When Clarinda Blais, a Boston University philosophy student, first approached the St. Francis House in Boston with an idea for a program to teach philosophy to homeless women, few expected much to come of it.
“I said to her, ‘I don’t think this will work,’” recalled Rachel Klein, the coordinator of the women’s shelter within St. Francis. “I was totally wrong.”
Blais has been leading weekly philosophy classes at St. Francis and other shelters as part of the Free Philosophy Project she founded more than a year and a half ago as a means of bridging “what sometimes seems like an insurmountable distance” between those who had experienced homelessness and those who had not. The Washington Post profiled her work in a story and video posted on its website.
In 2015, Blais began the project with lessons on Plato and Aristotle’s theories of free will and moral responsibility. The women’s conclusions on the topic, she said, were often vastly different from those of the old masters. Fortunately, the purpose of the class wasn’t to teach the women to regurgitate old ideas, but, rather, to encourage discussion on life questions that Blais says are relevant to everyone. This summer, Blais added, she hopes to work on a national expansion of the program.
“[Philosophy is] actually the most accessible of all academic fields,” Blais told The Washington Post. “It just requires you to reflect on your experience, and everyone has their own experience.”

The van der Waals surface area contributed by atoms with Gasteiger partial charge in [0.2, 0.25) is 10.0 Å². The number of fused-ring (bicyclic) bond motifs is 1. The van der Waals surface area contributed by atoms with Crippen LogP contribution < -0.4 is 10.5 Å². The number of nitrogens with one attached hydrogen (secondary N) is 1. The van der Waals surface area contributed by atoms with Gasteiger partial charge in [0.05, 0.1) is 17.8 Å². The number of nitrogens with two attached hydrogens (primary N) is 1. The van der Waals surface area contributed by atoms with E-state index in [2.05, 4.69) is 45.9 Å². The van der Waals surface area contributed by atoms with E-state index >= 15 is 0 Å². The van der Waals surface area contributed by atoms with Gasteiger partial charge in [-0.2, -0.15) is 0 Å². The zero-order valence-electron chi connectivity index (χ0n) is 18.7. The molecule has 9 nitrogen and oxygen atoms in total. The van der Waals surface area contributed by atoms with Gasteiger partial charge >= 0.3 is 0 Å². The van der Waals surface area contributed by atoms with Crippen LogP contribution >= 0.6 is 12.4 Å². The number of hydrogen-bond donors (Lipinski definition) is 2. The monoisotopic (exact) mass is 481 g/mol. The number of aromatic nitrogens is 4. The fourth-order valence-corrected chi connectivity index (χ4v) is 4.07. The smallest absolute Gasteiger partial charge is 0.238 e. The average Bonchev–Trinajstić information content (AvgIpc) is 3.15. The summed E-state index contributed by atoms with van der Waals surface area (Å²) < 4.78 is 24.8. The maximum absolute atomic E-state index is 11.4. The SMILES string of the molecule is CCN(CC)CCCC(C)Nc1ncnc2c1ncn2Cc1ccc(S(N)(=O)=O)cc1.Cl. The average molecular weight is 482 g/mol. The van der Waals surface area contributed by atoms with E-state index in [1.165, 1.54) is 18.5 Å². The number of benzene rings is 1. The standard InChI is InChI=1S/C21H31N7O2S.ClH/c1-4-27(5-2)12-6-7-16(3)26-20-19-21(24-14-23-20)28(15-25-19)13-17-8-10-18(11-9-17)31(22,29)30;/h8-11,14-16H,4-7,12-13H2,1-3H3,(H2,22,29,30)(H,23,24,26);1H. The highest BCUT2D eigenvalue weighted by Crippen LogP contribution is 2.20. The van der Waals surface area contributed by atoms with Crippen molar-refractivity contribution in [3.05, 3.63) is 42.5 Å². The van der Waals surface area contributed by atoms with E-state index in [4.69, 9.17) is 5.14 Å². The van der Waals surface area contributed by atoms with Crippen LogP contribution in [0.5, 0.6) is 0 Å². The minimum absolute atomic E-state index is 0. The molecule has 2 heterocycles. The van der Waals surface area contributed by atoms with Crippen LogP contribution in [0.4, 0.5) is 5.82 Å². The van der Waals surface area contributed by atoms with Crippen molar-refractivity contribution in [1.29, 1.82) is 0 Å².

The resulting discussions, Klein said, have forced her to question many of her own preconceived notions. Despite facing practical problems such as the daily acquisition of food and shelter, she said, the women often posed philosophical questions to which she had no answer.
“If someone is using [drugs] and they think they’re happy, are we to say that they’re not happy if they think they are?” Klein said, recalling a recent question asked by a woman during discussion. “It was such an interesting conversation.”
Hope Daniels, a 50-year-old, who among other issues, has battled a crack addiction and a brain tumor, said that she appreciated the classes because it allowed her to finally be heard.
“I get to tell my story. I get to tell my feelings,” said Daniels. “[Blais] doesn’t look at me funny when I say whatever comes out of my mouth. I just let it go.”
Allen Speight, the philosophy department chair at Boston University who also serves as Blais’ advisor, says that philosophy students could stand to learn from the homeless as well.
“People who live by their wits and whose lives have had a more difficult passage are people who have a lot of philosophical questions that might be sharper in some ways, much rawer than people who have had a more privileged existence,” said Speight.
Watch video of Blais and her students below.
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Read the full story at The Washington Post.